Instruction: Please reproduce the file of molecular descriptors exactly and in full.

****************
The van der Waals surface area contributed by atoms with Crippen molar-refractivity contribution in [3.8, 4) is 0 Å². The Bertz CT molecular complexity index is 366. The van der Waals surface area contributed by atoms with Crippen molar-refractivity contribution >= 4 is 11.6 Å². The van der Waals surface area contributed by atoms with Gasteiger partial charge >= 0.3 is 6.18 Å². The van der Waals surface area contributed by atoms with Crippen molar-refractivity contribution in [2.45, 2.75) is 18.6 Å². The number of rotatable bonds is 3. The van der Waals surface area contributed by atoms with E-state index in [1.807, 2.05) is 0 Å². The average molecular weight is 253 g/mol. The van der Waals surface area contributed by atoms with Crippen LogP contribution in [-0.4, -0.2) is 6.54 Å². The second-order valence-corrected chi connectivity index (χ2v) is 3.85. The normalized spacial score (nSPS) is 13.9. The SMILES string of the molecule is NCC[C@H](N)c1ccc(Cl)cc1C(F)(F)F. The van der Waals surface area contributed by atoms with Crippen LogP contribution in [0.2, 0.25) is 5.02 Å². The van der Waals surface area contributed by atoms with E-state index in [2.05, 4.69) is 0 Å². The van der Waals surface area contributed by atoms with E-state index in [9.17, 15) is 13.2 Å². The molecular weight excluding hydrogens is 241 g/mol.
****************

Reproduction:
The van der Waals surface area contributed by atoms with Crippen molar-refractivity contribution in [3.8, 4) is 0 Å². The Bertz CT molecular complexity index is 366. The van der Waals surface area contributed by atoms with Crippen molar-refractivity contribution >= 4 is 11.6 Å². The van der Waals surface area contributed by atoms with Gasteiger partial charge >= 0.3 is 6.18 Å². The van der Waals surface area contributed by atoms with Crippen molar-refractivity contribution in [2.45, 2.75) is 18.6 Å². The number of rotatable bonds is 3. The van der Waals surface area contributed by atoms with E-state index in [1.807, 2.05) is 0 Å². The average molecular weight is 253 g/mol. The van der Waals surface area contributed by atoms with Crippen LogP contribution in [-0.4, -0.2) is 6.54 Å². The second-order valence-corrected chi connectivity index (χ2v) is 3.85. The normalized spacial score (nSPS) is 13.9. The SMILES string of the molecule is NCC[C@H](N)c1ccc(Cl)cc1C(F)(F)F. The van der Waals surface area contributed by atoms with Crippen LogP contribution in [0.2, 0.25) is 5.02 Å². The van der Waals surface area contributed by atoms with E-state index in [2.05, 4.69) is 0 Å². The van der Waals surface area contributed by atoms with E-state index in [9.17, 15) is 13.2 Å². The molecular weight excluding hydrogens is 241 g/mol.